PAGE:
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|Equality Is Not Sameness||05/29/2009|
Supreme Court nominee
Supreme Court nominee
Through the years, there has been much misapplication of that great phrase in the Declaration of Independence: "All men are created equal." Our nation's founders defined what they meant by "equality" when they said we are all "endowed by our Creator with certain unalienable rights." They declared that all Americans should have equal rights under the law, not equal outcomes for every individual.
It only takes a miniscule amount of common sense to grasp this concept. I have played golf much of my life, but never like Tiger Woods. I went to college, but I am not Albert Einstein. Most of us live in comfort, but none of us have Donald Trump's wealth. Where is the equality in that?
All men are not created equal when it comes to interests, abilities, strengths, weaknesses or privileges -- nor would we want them to be. It takes all kinds to make our world such a beautiful, diverse and interesting place. If any of us wanted to captain our own yacht, we could take the courses, work to save the money, shop to find the right boat and dock it somewhere on the coast. In America, we all have that opportunity, but that doesn't mean we all get a yacht.
The same was true for firemen Frank Ricci. He had the opportunity to earn a promotion, even though he was at a natural disadvantage. Ricci is dyslexic, so he spent more than $1,000 to pay an acquaintance to make recordings of the educational materials needed to master and pass the test. Unfortunately for him, he is a white male. Had he been black, he and the others would have received the promotions. This is a gross misapplication of "equality" in America.
This is important right now because the judge who upheld the decision to deny Ricci his hard-earned promotion was Sonia Sotomayor. She is President Obama's nominee for the Supreme Court. Apparently, she fails to grasp the unalterable differences between people and the unequal distribution of ability and motivation. No matter how hard the courts try, they can never truly "level the playing field." You can put a Texas Rangers uniform on us and send us out to the plate with a Louisville Slugger in our hands, but few will ever hit the ball like Josh Hamilton.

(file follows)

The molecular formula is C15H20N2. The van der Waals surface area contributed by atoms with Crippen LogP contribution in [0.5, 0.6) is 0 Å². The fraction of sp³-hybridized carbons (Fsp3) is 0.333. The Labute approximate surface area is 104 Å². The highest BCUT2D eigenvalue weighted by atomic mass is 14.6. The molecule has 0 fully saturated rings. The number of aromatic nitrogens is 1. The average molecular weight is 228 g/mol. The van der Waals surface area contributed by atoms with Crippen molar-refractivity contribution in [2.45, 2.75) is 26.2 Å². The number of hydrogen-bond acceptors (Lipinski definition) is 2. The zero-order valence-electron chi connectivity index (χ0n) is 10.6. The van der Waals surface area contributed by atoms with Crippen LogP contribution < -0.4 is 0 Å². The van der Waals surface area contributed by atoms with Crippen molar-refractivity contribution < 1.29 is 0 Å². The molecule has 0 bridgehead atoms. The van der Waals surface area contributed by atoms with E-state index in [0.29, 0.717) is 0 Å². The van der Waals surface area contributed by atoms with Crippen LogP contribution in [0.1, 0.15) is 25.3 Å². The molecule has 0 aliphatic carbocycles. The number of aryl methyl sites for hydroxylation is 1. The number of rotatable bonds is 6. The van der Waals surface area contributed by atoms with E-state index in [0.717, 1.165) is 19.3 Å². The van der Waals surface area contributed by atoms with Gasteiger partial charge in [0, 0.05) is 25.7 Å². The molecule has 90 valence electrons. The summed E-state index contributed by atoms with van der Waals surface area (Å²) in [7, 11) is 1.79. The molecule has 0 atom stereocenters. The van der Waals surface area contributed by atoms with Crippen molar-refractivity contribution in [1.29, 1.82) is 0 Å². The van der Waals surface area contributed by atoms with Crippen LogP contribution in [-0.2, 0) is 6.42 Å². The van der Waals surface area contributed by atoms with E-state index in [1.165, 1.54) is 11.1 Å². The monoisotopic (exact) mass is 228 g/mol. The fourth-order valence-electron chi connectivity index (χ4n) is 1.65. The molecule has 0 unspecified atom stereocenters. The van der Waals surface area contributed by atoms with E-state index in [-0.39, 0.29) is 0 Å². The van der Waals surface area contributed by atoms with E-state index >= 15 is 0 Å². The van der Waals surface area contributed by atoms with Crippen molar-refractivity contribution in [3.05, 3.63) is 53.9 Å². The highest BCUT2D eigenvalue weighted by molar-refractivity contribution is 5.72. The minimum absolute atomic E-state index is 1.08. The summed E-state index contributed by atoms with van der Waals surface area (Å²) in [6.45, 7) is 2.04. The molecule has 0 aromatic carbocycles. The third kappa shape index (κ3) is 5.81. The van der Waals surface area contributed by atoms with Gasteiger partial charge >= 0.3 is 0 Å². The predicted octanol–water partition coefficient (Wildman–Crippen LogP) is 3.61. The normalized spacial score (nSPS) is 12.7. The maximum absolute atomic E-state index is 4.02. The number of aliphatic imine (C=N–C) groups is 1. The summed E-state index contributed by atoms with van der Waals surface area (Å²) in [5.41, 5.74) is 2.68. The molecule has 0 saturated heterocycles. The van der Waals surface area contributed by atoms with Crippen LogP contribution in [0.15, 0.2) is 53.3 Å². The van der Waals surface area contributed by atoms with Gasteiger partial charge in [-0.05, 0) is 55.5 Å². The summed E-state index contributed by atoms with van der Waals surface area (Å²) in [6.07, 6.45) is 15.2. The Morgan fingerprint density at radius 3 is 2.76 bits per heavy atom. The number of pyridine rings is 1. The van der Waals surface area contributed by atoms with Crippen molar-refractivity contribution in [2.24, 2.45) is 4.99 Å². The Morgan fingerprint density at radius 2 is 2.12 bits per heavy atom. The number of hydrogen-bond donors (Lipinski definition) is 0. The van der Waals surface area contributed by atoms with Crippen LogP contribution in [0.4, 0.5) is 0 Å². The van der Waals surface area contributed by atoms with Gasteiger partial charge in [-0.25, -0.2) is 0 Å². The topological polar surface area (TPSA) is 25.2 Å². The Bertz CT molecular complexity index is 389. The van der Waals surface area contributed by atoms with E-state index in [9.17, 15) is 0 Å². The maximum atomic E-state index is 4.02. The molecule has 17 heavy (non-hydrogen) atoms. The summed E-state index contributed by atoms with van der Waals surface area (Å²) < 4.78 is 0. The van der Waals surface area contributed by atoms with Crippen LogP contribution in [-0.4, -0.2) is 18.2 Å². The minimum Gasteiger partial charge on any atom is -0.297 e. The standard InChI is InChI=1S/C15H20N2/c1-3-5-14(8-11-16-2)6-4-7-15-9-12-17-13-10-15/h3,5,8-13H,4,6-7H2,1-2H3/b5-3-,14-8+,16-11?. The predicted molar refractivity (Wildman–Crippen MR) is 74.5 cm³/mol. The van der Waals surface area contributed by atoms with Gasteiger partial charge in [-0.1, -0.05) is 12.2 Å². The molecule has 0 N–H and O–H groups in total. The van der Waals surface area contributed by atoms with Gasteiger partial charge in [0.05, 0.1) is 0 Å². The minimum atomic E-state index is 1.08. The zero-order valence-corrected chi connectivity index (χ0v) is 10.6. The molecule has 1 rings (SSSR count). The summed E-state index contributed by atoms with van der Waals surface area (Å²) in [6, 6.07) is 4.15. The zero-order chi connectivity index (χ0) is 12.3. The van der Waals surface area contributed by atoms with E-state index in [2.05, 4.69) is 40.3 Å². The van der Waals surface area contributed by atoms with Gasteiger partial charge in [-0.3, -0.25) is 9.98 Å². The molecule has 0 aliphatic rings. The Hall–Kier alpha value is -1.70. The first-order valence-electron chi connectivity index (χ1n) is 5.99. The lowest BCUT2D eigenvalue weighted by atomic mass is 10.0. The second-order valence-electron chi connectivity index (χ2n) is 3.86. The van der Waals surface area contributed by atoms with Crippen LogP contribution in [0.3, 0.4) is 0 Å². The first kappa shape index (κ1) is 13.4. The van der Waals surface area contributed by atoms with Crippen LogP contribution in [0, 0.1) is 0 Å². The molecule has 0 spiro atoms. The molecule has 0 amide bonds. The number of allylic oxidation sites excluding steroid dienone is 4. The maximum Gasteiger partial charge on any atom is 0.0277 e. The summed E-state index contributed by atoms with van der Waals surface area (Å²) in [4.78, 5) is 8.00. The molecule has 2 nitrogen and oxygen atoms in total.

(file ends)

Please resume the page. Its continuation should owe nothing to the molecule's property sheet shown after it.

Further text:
As a nation, we should do everything we can to remove barriers that unfairly hold people back, but it will always be the responsibility of the individual to make the most of his or her opportunities. There will always be obstacles to freedom, success and advancement, but therein lies the challenge -- and the opportunity. Happiness is not a guarantee or a right, even though we should have the opportunity to pursue it. It is this pursuit that should be protected, not the outcome.
When it comes to protection, we have to wonder what rights Sotomayor will give the unborn. In defending her pro-abortion stance, the president's administration has made it clear that she will not grant the unborn equal access to life. If there is any opportunity that should be given to everyone, regardless of race, gender or any other characteristic, it is the most basic right -- that of life itself. Without the right to be born, no other right matters.
Our nation has become very "progressive" in judicial matters, but it has come at the sacrifice of the foundational principles that made our country strong. Equal opportunity is not the sameness of outcome. Until we return to this absolute truth, we will continue to suffer the arbitrary oppression of judges like Sonia Sotomayor; even, it appears, in the highest court of the land.
Author: James Robison
Editor: Randy Robison
Word Count: 741
About the author: James Robison is the founder and president of LIFE Outreach International, a Christian media ministry and mission relief organization. He and his wife, Betty, host of the television program Life Today; He has authored numerous books, including The Soul of a Nation, The Absolutes: Freedom's Only Hope and True Prosperity.
Media Contact: Randy Robison, editor at jamesrobison.net . Photo available upon request. Reprint rights granted with attribution for complete, unedited article. Revisions allowed only with approval.